Fast Food and Sponsorship under the 457 visa Programme
Written By Dion Hawkins
Tue, Nov 17, 2015
Under the sub class 457 visa programme it is not possible to sponsor the following occupations in Fast Food or Takeaway Food Service:
• Café or Restaurant Manager
A fast food establishment is not defined under migration law. Immigration case officers rely on policy from the Procedure and Advice Manual (PAM3) to assess whether an establishment has the quality of ‘fast food’1:
Takeaway food service outlets mainly engage in providing food services ready to be taken away for immediate consumption. Customers order or select items and pay before eating. Items are usually provided in takeaway containers or packaging. Food is either consumed on the premises in limited seating facilities or taken away by the customer or delivered. The ABS also includes businesses mainly engaged in supplying food services in food halls and food courts within this category.
Fast food outlets have relatively low cost, fixed menus with an emphasis on speedy service. Table service is not provided and customers consume their meals directly from the disposable containers it was served in.
Fast casual dining outlets are similar to fast food outlets except the quality and prices of the menu and premises may be somewhat higher. Table service before and during consumption of the meal is not usually a feature, and customers typically place their food orders at a counter. For the purposes of the 457 program, fast casual dining outlets are considered to be fast food businesses.
It is important to be aware however, that Departmental policy is not law, and therefore should not lead a case officer to making a prescriptive decision based on policy alone.
Decisions appealed to the Migration Review Tribunal (MRT), now the Administrative Appeals Tribunal (AAT), have always carefully examined the nature of the business before deciding on whether it was predominantly providing a fast food service.
Gourmet Burgers and Restaurant Managers
One recent case on this issue involved well known gourmet burger franchise Grill’d2.
In that case, a 457 visa application had been made for a Café or Restaurant Manager within the business. The application was refused on the grounds that Grill’d was a fast food outlet and did not require a Café or Restaurant Manager.
The MRT overturned the decision of the Department on the basis that Grill’d was not a fast food outlet, and therefore not restricted from sponsoring a Café or Restaurant Manager.
In coming to its decision, many comparisons were made to McDonald’s as a clear example of a fast food outlet. In addition, the MRT looked at the following factors that Grill’d was not a fast food outlet:
• The venues are most owned by a company. Only 1/3 of business are franchises.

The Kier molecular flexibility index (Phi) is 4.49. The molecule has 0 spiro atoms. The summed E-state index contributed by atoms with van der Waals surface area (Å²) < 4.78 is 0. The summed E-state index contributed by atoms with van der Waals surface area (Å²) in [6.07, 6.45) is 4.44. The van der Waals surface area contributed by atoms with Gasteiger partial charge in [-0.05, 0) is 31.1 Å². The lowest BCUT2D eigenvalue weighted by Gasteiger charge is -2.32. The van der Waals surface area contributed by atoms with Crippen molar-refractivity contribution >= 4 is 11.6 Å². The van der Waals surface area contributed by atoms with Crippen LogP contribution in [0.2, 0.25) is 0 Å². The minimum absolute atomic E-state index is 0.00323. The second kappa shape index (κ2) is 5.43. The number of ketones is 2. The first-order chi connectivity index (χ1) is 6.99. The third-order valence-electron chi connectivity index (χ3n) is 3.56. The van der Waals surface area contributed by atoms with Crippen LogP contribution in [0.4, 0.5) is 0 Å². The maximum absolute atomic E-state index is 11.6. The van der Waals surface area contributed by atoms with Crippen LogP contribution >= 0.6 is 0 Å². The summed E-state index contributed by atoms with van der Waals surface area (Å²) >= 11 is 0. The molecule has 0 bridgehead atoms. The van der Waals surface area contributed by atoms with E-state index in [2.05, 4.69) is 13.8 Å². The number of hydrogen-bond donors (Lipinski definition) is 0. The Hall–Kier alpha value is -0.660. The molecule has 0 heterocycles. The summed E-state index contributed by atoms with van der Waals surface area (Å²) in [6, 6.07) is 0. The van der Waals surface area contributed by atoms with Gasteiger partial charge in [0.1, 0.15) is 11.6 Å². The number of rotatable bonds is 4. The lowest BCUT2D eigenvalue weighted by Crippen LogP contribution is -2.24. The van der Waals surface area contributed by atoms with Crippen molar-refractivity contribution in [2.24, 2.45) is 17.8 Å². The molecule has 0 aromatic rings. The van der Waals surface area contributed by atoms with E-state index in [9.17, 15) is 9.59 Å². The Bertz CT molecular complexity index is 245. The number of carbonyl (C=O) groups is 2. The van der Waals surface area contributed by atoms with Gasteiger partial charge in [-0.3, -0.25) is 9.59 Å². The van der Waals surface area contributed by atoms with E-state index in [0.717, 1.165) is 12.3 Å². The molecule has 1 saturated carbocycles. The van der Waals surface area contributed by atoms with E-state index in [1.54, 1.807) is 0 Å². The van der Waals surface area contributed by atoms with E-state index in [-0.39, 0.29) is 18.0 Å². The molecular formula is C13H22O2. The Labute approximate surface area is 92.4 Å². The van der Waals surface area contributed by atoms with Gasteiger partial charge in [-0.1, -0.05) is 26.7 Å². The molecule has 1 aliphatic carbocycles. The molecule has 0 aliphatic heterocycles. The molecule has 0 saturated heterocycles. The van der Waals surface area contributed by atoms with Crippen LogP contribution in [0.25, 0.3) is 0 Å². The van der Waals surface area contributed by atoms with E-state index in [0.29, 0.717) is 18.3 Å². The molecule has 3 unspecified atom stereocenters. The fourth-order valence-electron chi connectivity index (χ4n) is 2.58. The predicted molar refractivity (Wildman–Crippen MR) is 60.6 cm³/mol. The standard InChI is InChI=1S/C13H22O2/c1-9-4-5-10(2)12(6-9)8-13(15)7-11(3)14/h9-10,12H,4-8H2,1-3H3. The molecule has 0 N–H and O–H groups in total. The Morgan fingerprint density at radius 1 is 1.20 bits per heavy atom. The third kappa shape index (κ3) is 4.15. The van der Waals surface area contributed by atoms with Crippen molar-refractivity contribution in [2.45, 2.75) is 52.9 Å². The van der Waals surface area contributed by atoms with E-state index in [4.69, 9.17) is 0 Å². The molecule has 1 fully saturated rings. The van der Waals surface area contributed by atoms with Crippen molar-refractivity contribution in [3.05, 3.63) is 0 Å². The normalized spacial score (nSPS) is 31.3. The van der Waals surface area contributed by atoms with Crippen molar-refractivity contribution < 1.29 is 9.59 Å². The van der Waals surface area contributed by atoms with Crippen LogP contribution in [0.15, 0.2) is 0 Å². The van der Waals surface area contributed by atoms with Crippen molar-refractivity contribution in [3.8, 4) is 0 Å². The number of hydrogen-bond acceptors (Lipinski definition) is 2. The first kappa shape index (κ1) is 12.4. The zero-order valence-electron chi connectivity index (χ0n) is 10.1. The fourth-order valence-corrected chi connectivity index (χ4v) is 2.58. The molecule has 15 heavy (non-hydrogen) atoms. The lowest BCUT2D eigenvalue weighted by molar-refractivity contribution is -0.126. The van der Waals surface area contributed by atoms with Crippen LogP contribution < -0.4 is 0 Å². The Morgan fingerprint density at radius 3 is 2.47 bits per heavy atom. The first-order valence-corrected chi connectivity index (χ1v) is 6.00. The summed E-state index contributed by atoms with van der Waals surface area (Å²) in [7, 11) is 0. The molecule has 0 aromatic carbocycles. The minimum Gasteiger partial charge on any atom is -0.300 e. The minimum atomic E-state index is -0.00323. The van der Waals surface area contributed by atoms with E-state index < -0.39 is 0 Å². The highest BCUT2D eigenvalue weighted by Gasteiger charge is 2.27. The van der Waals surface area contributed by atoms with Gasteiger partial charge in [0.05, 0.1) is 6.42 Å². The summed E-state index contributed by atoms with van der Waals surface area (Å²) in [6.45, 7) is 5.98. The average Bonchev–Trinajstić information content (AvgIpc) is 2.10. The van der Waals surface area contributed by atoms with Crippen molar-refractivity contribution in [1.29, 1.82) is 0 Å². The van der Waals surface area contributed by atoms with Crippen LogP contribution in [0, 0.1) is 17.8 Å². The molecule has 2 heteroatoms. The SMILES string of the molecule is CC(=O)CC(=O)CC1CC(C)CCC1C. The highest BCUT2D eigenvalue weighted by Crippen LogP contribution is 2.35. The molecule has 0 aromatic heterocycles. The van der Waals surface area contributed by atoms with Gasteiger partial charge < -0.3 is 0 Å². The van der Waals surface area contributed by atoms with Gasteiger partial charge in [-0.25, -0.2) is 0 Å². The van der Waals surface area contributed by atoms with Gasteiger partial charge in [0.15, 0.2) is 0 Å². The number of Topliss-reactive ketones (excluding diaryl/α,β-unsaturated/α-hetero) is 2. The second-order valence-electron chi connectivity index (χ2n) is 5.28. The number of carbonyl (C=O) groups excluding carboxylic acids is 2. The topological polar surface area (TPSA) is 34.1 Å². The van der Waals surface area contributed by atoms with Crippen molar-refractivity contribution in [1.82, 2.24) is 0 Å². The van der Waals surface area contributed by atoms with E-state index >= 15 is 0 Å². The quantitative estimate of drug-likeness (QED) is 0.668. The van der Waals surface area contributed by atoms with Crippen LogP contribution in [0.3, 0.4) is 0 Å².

• The business uses high quality raw ingredients that require greater preparation for cooking.
• The business does not serve food in a packaged form.
• The business sells alcohol on premises, for which state licenses are required.
• Each particular venue has a distinctive design aesthetic based on the customer catchment of the area.
• 80% of food and drinks are consumed within venues and the business is introducing table service to many of its venues.
• The status of gourmet burgers has changed in recent times and may no longer be viewed merely as cheap takeaway food.
• The prices and preparation times for meals are not dissimilar to many typical restaurants.
• The number of items on a menu is not determinative as fast food outlets and upmarket restaurants can both have a selected or wide range of items for consumption.
The MRT also observed that there is a broad spectrum of food establishments, from fine dining to a fast food chain like McDonald’s. If considered that Grill’d sat somewhere in the middle, but leaned towards the restaurant side of that spectrum.
Key Points to Take Away
The specific factors that led the MRT to deciding Grill’d was not a fast food establishment will be of assistance to many food outlets that are uncertain as to whether they can sponsor a designated employee under the 457 visa programme.
The most important point to draw from this decision however, is that it is essential to closely examine the particular circumstances of the food establishment before drawing any conclusions about whether the business will be considered a fast food establishment.
If you would like to know if your business is eligible for sponsoring hospitality staff under the 457 visa programme, please call a TSS migration agent on 1300 877 466.
1 PAM3: Sch2Visa457 Temporary Work (Skilled) - Nominations and visa applications, at 17/10/2015
2 1408209  MRTA 790 (15 May 2015)
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